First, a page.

What should women do if they notice them during pregnancy?

Firstly, don't panic - finding stretch marks on your stomach does not mean they will stay there forever.

The wider, red, dipped scarring will improve significantly and over time, they are likely to become less pigmented and more silvery in colour.

"If stretch marks do develop try to prevent too much sun exposure to the area as they can pigment and take longer to fade," explained Dr Hextall.

"Massaging the skin with bio-oil or silica gel may well reduce the redness and improve the appearance.

"I like Bio-oil as it is very accessible for patients and enables them to be pro-active in treating their stretch marks. I suggest massaging oil into the skin.

"Soon the redness of new stretch marks fades and they appear silvery and as such are much less noticeable.

"Topical silica gels are also good at reducing redness in all scars."

For pregnant women, Bio oil is recommended to be massaged in a circular motion into the stretch marks, twice daily.

It should be applied from the start of the second trimester to areas that are prone to stretch marks such as the abdomen, breasts, lower back, hips, buttocks and thighs.

Midwife Scanlon agreed that moisturising and massaging your stretch marks will be beneficial, as well as keeping hydrated.

"Drinking lots of water will keep your skin more elastic," she said.

Are there any treatments to get rid of stretch marks post-pregnancy?

There are more invasive techniques women can try with a higher chance of removing stretch marks.

Dr Hextall said The Harley Medical Group's Dermaroller involves 'micro-needling' to stimulate the skin and regenerate naturally and safely.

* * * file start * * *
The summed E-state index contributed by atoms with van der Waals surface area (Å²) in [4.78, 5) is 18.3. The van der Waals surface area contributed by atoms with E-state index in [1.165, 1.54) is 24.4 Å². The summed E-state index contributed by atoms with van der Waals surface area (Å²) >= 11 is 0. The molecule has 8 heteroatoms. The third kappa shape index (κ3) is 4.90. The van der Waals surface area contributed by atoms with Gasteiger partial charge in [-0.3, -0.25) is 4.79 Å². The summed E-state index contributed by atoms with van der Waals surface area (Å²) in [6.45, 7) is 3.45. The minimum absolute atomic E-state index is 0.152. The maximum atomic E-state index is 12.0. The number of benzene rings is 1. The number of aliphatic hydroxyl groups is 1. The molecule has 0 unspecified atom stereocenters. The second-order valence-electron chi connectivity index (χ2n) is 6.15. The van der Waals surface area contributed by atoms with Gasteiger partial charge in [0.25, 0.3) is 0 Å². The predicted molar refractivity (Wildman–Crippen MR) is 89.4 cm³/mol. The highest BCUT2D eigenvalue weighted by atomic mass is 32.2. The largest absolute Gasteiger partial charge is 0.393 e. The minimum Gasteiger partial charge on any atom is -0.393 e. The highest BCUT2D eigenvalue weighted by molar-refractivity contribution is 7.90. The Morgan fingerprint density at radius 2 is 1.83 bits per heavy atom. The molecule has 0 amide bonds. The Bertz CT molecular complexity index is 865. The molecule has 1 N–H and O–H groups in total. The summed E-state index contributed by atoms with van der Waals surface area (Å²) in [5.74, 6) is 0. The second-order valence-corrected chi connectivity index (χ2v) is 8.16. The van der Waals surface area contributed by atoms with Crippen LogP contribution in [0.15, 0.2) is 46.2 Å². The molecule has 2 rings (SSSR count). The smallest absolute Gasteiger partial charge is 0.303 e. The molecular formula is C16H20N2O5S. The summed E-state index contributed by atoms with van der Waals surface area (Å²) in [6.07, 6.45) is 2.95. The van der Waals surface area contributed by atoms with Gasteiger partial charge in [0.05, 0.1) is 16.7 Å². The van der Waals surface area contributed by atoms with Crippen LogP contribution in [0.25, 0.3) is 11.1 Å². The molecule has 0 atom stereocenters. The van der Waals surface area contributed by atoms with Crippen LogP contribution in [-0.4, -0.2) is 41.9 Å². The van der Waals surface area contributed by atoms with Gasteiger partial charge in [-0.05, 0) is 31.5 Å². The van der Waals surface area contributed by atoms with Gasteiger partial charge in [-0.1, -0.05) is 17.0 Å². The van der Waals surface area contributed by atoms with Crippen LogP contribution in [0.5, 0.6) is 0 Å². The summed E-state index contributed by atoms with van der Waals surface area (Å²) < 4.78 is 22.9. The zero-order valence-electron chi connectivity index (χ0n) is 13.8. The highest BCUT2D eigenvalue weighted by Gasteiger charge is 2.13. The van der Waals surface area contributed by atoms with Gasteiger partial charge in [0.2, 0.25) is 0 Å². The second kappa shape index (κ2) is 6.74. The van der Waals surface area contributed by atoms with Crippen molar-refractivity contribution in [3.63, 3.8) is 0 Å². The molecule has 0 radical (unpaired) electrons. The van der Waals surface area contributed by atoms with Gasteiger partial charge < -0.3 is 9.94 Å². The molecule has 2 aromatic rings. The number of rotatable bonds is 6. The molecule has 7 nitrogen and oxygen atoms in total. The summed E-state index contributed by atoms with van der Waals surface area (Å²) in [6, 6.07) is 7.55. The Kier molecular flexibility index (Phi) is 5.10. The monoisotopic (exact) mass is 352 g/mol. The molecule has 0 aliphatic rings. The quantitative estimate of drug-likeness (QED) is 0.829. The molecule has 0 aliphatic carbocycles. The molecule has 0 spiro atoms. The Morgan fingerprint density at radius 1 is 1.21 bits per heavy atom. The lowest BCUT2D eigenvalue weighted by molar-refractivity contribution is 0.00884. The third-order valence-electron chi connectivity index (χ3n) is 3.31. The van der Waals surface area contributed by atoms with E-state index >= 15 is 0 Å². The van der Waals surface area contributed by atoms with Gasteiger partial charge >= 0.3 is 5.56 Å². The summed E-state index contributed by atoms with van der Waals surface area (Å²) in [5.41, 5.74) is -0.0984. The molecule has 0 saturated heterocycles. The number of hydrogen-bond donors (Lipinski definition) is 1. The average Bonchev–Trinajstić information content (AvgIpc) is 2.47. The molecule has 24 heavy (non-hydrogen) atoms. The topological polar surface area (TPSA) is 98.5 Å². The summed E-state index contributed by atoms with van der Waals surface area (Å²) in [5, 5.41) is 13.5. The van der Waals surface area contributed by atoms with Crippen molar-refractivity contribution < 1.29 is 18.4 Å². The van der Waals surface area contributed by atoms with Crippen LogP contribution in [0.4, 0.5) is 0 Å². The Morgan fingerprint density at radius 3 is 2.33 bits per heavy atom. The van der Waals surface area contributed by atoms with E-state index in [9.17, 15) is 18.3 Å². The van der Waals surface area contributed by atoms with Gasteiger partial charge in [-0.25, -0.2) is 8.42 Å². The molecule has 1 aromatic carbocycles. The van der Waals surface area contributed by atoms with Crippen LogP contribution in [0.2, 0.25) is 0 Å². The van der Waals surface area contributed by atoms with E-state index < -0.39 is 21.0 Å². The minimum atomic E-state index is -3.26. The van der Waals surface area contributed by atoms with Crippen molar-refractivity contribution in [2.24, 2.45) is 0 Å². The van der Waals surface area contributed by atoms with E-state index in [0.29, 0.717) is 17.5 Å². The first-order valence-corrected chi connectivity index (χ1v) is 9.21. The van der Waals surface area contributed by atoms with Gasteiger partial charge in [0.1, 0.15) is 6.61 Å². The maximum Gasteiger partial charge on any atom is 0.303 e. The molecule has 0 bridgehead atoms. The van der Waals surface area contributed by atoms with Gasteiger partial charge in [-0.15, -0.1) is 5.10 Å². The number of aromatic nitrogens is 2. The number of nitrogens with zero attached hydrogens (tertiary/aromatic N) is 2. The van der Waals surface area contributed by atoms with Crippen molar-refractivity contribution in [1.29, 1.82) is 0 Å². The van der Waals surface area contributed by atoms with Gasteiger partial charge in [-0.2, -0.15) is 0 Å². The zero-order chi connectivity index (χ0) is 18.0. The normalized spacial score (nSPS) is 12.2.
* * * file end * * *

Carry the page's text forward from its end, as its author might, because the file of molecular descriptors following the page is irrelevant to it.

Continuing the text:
Also referred to as 'Collagen Induction Therapy', this treatment introduces fine needles to the skin to create microscopic channels.

The skin is encouraged to produce new collagen which will generate new skin cells. The skin then becomes thicker and plumper reducing any marks.

She explained: "Another treatment includes bipolar radio frequency which also helps to stimulate new collagen.

"This also has the effect of plumping and tightening the skin which lessens the appearance of stretch marks."

This treatment delivers targeted heat to the dermis [the lower or inner layer of the two main layers of cells that make up the skin]. The energy is delivered beneath the surface of the stretch mark, stimulating the body's natural healing response and maximising collagen production.

Dr. Raichura agreed micro-needling is helpful in lessening the appearance of stretch marks.

He said: "It can be very effective but of course the result varies with individual cases and relies totally on the 'natural' healing processes of the body.

"Other treatments include formulations of Vitamin A which are improve surface texture and pigmentation, and can be combined with skin peels to enhance the result further.

"Laser resurfacing, dermabrasion and even surgery (in extreme cases) are also options for treating stretch marks."

Dr Hextall said her main advice would be for women not to worry if they notice them.

"Relax, you are not alone!" she said. "Around 80% of women develop stretch marks in pregnancy, the appearance will improve naturally over time, it’s amazing how our bodies and specifically our skin will bounce back.

"Try to enjoy your pregnancy and look forward to your new baby, that’s the most important thing."